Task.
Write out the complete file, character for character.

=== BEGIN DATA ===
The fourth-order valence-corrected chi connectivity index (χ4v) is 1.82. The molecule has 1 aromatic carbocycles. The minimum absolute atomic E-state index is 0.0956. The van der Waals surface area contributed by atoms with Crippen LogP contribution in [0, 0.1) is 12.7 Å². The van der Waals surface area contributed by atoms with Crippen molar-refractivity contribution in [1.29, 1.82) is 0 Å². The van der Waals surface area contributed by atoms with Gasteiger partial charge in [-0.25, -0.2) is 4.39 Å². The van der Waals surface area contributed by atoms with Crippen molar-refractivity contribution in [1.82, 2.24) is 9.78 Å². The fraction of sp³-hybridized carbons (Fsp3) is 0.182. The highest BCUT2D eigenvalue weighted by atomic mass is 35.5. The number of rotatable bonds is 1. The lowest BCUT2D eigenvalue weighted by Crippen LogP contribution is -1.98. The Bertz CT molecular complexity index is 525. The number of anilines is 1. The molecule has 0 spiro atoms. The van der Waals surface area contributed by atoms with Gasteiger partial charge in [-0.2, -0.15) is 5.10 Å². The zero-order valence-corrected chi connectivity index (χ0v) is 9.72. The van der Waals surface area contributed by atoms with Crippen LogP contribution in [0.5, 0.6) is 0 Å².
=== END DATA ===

The fourth-order valence-corrected chi connectivity index (χ4v) is 1.82. The molecule has 1 aromatic carbocycles. The minimum absolute atomic E-state index is 0.0956. The van der Waals surface area contributed by atoms with Crippen LogP contribution in [0, 0.1) is 12.7 Å². The van der Waals surface area contributed by atoms with Crippen molar-refractivity contribution in [1.29, 1.82) is 0 Å². The van der Waals surface area contributed by atoms with Gasteiger partial charge in [-0.25, -0.2) is 4.39 Å². The van der Waals surface area contributed by atoms with Crippen molar-refractivity contribution in [1.82, 2.24) is 9.78 Å². The fraction of sp³-hybridized carbons (Fsp3) is 0.182. The highest BCUT2D eigenvalue weighted by atomic mass is 35.5. The number of rotatable bonds is 1. The lowest BCUT2D eigenvalue weighted by Crippen LogP contribution is -1.98. The Bertz CT molecular complexity index is 525. The number of anilines is 1. The molecule has 0 spiro atoms. The van der Waals surface area contributed by atoms with Gasteiger partial charge in [-0.2, -0.15) is 5.10 Å². The zero-order valence-corrected chi connectivity index (χ0v) is 9.72. The van der Waals surface area contributed by atoms with Crippen LogP contribution in [0.5, 0.6) is 0 Å².